Starbucks Corp raised its financial forecasts for 2010 in the latest sign a year-long turnaround effort is boosting margins and putting it back on track for growth, sending shares up almost 4%.
The company, which posted an expectations-topping fourth-quarter profit on Thursday, increased its target for fiscal 2010 growth in earnings before items to 15% to 20% from 13% to 18% previously.
After shuttering more than 900 cafes - mostly in the United States - and slashing overhead costs, the Seattle-based chain is throwing off significant cash. That has growth-hungry investors and analysts pushing for expansion in China and Europe.
Accelerating international growth plans “would reinforce that this is still a growth company,” said Jesup & Lamont analyst Greg Schroeder, who added that the United States accounts for less than 20% of global coffee consumption.
While the company has yet to make a decision on cash allocation, Chief Executive Howard Schultz said he saw the potential for thousands of stores in China, the world's No. 3 economy. Starbucks has nearly 700 cafes there now.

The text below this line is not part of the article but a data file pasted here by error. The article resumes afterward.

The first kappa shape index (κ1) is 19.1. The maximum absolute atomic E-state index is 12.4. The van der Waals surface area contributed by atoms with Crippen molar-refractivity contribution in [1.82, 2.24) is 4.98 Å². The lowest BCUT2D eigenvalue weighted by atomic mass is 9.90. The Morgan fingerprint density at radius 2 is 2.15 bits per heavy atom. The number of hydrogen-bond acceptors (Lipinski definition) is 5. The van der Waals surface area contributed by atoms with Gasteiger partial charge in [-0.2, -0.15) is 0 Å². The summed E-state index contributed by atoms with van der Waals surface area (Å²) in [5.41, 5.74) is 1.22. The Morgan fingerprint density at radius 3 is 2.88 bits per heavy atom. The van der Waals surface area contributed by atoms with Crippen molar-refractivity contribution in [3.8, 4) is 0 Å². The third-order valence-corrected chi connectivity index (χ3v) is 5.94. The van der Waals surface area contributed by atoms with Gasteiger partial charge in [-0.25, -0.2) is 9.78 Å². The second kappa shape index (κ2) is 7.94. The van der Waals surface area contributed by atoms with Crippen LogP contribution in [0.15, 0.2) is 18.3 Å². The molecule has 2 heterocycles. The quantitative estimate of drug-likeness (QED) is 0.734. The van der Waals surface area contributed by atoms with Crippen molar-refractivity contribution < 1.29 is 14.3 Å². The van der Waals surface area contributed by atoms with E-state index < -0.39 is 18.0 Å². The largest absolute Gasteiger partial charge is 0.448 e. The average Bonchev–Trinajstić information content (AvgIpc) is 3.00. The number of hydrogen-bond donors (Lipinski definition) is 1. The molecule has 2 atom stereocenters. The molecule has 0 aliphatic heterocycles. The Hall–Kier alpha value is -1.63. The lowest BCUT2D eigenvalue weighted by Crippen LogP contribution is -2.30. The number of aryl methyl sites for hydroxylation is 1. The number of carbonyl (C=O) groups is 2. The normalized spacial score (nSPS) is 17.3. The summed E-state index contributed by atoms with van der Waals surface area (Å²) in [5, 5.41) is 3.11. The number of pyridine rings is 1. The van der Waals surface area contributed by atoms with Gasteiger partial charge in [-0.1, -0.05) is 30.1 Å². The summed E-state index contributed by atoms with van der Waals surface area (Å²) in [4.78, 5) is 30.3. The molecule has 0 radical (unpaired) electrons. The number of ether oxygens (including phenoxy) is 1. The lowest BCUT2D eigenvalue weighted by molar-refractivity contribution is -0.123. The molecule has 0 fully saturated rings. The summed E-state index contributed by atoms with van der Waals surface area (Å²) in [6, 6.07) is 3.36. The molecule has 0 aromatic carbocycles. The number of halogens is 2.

Starbucks current 2010 forecast calls for 100 net new stores in the United States and around 200 net new international cafes.
Starbucks also beat Wall Street's profit target in the fiscal third quarter, sending up the first signal that performance was improving at a company that had expanded at a frenetic pace -- just before the US economy turned.
Chief Financial Officer Troy Alstead told Reuters that more people are visiting Starbucks' cafes and spending a bit more money when they do, a trend that started in the third quarter and gained momentum toward the end of the fourth.
Starbucks' net income for its fiscal fourth quarter, ended September 27, was $150 million, or 20 cents per share. A year ago, its net income was $5.4 million, or 1 cent per share.
Excluding items, Starbucks earned 24 cents a share in the latest quarter, topping analysts' average forecast of 21 cents, according to Thomson Reuters I/B/E/S. (Reuters)